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WesternU students gain needed experience during Community Health Fair

by Rodney Tanaka

March 5, 2012

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More than 250 students and faculty from Western University of Health Sciences volunteered their time and provided free health screenings and information during the fourth annual Community Health Fair Saturday, March 3, 2012.

The fair, known as the IPE (interprofessional education) Health Fair to students and faculty at WesternU, attracted nearly 200 people to New Direction Community Church in Pomona, Calif.

“”The IPE Health Fair is part of a beautiful relationship between the community of Pomona and the WesternU students that results in the knowledge of health, acts of caring and the love for life-long learning,”” said third-year College of Optometry student Katherine Gillett, Student Government Association (SGA) Executive President. “”We have a unique opportunity to help the community of Pomona gain health awareness in a time where priorities are solely for survival.””

Faculty and students from the colleges of optometry, dental medicine, podiatric medicine, osteopathic medicine, pharmacy, veterinary medicine and allied health professions provided free vision screenings; structural exams and treatment; dental screenings; foot exams; balance, strength testing and flexibility; blood sugar/diabetes screenings; blood pressure screenings; body mass index calculations; nutrition and exercise information; heart information; prescription interaction advice and pet information.

Pomona resident Tecshoine Antione, who said she is barely getting by on Social Security, came to the health fair to keep her expenses down by having her eyes and teeth checked out for free. While at the fair, she also took advantage of other screenings, like blood pressure and a foot exam. She said she has several follow-up visits with her doctor to do.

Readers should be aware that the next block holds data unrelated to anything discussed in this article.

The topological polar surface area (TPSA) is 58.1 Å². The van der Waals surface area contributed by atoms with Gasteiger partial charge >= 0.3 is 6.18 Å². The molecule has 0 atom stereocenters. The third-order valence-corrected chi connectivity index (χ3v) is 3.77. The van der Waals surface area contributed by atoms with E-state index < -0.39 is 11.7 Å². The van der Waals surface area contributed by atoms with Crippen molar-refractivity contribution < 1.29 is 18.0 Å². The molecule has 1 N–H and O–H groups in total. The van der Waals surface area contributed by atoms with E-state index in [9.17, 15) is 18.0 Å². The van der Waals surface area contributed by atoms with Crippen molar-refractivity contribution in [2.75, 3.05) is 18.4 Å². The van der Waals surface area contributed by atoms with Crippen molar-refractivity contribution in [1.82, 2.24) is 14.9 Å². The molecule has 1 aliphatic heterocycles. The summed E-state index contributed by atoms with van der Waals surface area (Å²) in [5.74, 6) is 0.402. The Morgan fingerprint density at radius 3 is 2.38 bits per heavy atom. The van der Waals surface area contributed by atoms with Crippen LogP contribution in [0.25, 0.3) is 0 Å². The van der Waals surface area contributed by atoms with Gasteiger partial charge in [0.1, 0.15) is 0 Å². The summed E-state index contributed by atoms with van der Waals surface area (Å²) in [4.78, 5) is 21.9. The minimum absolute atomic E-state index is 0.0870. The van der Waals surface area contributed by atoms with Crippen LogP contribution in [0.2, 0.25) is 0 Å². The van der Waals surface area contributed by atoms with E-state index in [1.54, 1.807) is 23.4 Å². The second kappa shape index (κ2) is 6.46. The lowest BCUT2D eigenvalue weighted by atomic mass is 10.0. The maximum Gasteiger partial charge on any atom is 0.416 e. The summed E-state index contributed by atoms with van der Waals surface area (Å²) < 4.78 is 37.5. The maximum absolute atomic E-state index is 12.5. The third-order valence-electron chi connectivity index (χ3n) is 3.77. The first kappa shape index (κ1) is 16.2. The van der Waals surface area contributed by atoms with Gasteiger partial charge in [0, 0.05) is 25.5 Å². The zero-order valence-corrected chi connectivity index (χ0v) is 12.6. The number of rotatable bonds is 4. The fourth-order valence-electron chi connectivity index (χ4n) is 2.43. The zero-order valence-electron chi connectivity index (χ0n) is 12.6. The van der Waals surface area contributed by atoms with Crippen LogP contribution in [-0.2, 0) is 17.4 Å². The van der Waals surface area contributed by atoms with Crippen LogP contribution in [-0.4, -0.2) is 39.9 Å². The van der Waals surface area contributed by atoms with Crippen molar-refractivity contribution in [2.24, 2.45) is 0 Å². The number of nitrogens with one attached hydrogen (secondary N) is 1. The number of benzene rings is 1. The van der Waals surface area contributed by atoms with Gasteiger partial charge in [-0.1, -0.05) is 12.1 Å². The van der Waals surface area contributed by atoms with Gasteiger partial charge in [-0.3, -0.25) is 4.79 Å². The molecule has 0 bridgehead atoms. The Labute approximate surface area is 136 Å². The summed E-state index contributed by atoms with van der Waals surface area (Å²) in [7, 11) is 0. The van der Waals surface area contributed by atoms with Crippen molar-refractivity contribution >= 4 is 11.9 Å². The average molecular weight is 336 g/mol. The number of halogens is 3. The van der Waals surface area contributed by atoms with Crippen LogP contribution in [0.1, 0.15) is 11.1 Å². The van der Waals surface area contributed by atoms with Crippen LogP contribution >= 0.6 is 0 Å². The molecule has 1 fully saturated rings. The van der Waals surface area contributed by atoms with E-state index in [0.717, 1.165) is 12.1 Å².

Antione said she was very impressed with how all of the students were working her cases, especially the dental students.

“”It’s a great benefit for everybody,”” she said. “”There are people living out there on the street that may need medications and need to see doctors, and those people don’t have medical coverage.””

The WesternU Student Government Association, New Direction Community Church, Sugar Shane Mosley’s Diamonds Love Foundation, Claremont Toyota and Valley Vista Services sponsored the fair.

Follow-up visits to WesternU’s Patient Care Center were offered for those needing further care.

“”Underserved communities lack access to basic health care,”” said first-year College of Osteopathic Medicine of Pacific student Joe Johnson. “”In health screening situations, certain conditions can be caught early and managed in an appropriate fashion. This can impact a community immensely, contributing to healthy and happy members.””

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